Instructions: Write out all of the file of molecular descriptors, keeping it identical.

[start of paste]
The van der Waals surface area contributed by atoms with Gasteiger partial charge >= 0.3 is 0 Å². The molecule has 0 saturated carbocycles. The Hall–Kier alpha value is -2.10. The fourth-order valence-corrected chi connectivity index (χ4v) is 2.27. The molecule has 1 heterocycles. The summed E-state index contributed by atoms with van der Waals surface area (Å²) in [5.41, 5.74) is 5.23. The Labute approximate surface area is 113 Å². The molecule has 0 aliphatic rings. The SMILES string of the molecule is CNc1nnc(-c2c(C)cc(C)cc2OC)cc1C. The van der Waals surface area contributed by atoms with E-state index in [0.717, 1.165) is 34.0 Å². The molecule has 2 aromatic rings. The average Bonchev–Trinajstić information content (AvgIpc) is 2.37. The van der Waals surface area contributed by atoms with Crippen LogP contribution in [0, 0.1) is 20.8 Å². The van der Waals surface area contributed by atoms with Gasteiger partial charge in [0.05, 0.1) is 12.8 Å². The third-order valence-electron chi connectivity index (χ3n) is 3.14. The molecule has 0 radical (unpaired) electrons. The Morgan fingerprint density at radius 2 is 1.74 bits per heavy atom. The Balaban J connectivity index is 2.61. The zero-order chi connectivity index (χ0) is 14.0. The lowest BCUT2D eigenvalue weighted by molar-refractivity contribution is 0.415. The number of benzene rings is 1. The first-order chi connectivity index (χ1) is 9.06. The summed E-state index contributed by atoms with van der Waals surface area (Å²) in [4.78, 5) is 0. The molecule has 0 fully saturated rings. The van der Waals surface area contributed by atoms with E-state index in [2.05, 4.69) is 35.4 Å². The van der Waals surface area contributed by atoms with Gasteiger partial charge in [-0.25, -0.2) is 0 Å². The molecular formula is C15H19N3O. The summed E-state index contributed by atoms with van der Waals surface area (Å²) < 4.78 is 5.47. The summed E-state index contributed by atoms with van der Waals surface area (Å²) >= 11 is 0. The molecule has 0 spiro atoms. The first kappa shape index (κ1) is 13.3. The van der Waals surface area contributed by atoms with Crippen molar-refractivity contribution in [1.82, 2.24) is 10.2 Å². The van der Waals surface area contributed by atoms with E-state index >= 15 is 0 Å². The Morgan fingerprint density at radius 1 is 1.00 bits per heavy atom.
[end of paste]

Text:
The van der Waals surface area contributed by atoms with Gasteiger partial charge >= 0.3 is 0 Å². The molecule has 0 saturated carbocycles. The Hall–Kier alpha value is -2.10. The fourth-order valence-corrected chi connectivity index (χ4v) is 2.27. The molecule has 1 heterocycles. The summed E-state index contributed by atoms with van der Waals surface area (Å²) in [5.41, 5.74) is 5.23. The Labute approximate surface area is 113 Å². The molecule has 0 aliphatic rings. The SMILES string of the molecule is CNc1nnc(-c2c(C)cc(C)cc2OC)cc1C. The van der Waals surface area contributed by atoms with E-state index in [0.717, 1.165) is 34.0 Å². The molecule has 2 aromatic rings. The average Bonchev–Trinajstić information content (AvgIpc) is 2.37. The van der Waals surface area contributed by atoms with Crippen LogP contribution in [0, 0.1) is 20.8 Å². The van der Waals surface area contributed by atoms with Gasteiger partial charge in [0.05, 0.1) is 12.8 Å². The third-order valence-electron chi connectivity index (χ3n) is 3.14. The molecule has 0 radical (unpaired) electrons. The Morgan fingerprint density at radius 2 is 1.74 bits per heavy atom. The Balaban J connectivity index is 2.61. The zero-order chi connectivity index (χ0) is 14.0. The lowest BCUT2D eigenvalue weighted by molar-refractivity contribution is 0.415. The number of benzene rings is 1. The first-order chi connectivity index (χ1) is 9.06. The summed E-state index contributed by atoms with van der Waals surface area (Å²) in [4.78, 5) is 0. The molecule has 0 fully saturated rings. The van der Waals surface area contributed by atoms with E-state index in [2.05, 4.69) is 35.4 Å². The van der Waals surface area contributed by atoms with Gasteiger partial charge in [-0.25, -0.2) is 0 Å². The molecular formula is C15H19N3O. The summed E-state index contributed by atoms with van der Waals surface area (Å²) < 4.78 is 5.47. The summed E-state index contributed by atoms with van der Waals surface area (Å²) >= 11 is 0. The molecule has 0 spiro atoms. The first kappa shape index (κ1) is 13.3. The van der Waals surface area contributed by atoms with Crippen molar-refractivity contribution in [1.82, 2.24) is 10.2 Å². The van der Waals surface area contributed by atoms with E-state index >= 15 is 0 Å². The Morgan fingerprint density at radius 1 is 1.00 bits per heavy atom.